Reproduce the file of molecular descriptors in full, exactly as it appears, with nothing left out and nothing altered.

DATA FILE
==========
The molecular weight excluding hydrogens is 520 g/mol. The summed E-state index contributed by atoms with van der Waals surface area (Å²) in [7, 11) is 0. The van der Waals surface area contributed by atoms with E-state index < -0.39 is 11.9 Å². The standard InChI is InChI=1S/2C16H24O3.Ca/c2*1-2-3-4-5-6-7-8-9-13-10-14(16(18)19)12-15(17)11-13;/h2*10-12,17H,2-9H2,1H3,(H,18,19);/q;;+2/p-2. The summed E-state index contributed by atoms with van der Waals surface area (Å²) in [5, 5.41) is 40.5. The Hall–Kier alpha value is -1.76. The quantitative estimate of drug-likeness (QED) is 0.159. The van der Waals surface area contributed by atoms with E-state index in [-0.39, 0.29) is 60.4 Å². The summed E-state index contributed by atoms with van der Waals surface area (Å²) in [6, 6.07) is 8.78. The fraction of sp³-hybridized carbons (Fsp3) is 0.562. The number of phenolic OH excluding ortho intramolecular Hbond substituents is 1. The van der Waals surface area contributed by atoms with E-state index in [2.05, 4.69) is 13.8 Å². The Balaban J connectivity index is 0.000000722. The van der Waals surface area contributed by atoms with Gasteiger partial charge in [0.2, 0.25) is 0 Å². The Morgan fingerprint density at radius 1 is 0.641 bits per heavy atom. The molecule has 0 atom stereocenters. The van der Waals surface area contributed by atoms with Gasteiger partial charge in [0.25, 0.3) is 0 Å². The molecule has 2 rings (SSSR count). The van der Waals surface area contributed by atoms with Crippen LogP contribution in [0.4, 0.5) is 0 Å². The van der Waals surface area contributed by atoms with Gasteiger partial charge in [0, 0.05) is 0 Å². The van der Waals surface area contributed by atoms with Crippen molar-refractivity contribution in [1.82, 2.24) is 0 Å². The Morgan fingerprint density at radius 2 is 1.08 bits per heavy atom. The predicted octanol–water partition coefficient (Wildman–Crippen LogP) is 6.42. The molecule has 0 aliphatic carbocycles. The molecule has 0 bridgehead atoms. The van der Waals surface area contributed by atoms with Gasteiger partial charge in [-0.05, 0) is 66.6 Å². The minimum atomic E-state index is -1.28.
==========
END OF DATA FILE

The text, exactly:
The molecular weight excluding hydrogens is 520 g/mol. The summed E-state index contributed by atoms with van der Waals surface area (Å²) in [7, 11) is 0. The van der Waals surface area contributed by atoms with E-state index < -0.39 is 11.9 Å². The standard InChI is InChI=1S/2C16H24O3.Ca/c2*1-2-3-4-5-6-7-8-9-13-10-14(16(18)19)12-15(17)11-13;/h2*10-12,17H,2-9H2,1H3,(H,18,19);/q;;+2/p-2. The summed E-state index contributed by atoms with van der Waals surface area (Å²) in [5, 5.41) is 40.5. The Hall–Kier alpha value is -1.76. The quantitative estimate of drug-likeness (QED) is 0.159. The van der Waals surface area contributed by atoms with E-state index in [-0.39, 0.29) is 60.4 Å². The summed E-state index contributed by atoms with van der Waals surface area (Å²) in [6, 6.07) is 8.78. The fraction of sp³-hybridized carbons (Fsp3) is 0.562. The number of phenolic OH excluding ortho intramolecular Hbond substituents is 1. The van der Waals surface area contributed by atoms with E-state index in [2.05, 4.69) is 13.8 Å². The Balaban J connectivity index is 0.000000722. The van der Waals surface area contributed by atoms with Gasteiger partial charge in [0.2, 0.25) is 0 Å². The Morgan fingerprint density at radius 1 is 0.641 bits per heavy atom. The molecule has 0 atom stereocenters. The van der Waals surface area contributed by atoms with Gasteiger partial charge in [0.25, 0.3) is 0 Å². The molecule has 2 rings (SSSR count). The van der Waals surface area contributed by atoms with Crippen LogP contribution in [0.4, 0.5) is 0 Å². The van der Waals surface area contributed by atoms with Gasteiger partial charge in [0, 0.05) is 0 Å². The van der Waals surface area contributed by atoms with Crippen molar-refractivity contribution in [1.82, 2.24) is 0 Å². The Morgan fingerprint density at radius 2 is 1.08 bits per heavy atom. The predicted octanol–water partition coefficient (Wildman–Crippen LogP) is 6.42. The molecule has 0 aliphatic carbocycles. The molecule has 0 bridgehead atoms. The van der Waals surface area contributed by atoms with Gasteiger partial charge in [-0.05, 0) is 66.6 Å². The minimum atomic E-state index is -1.28.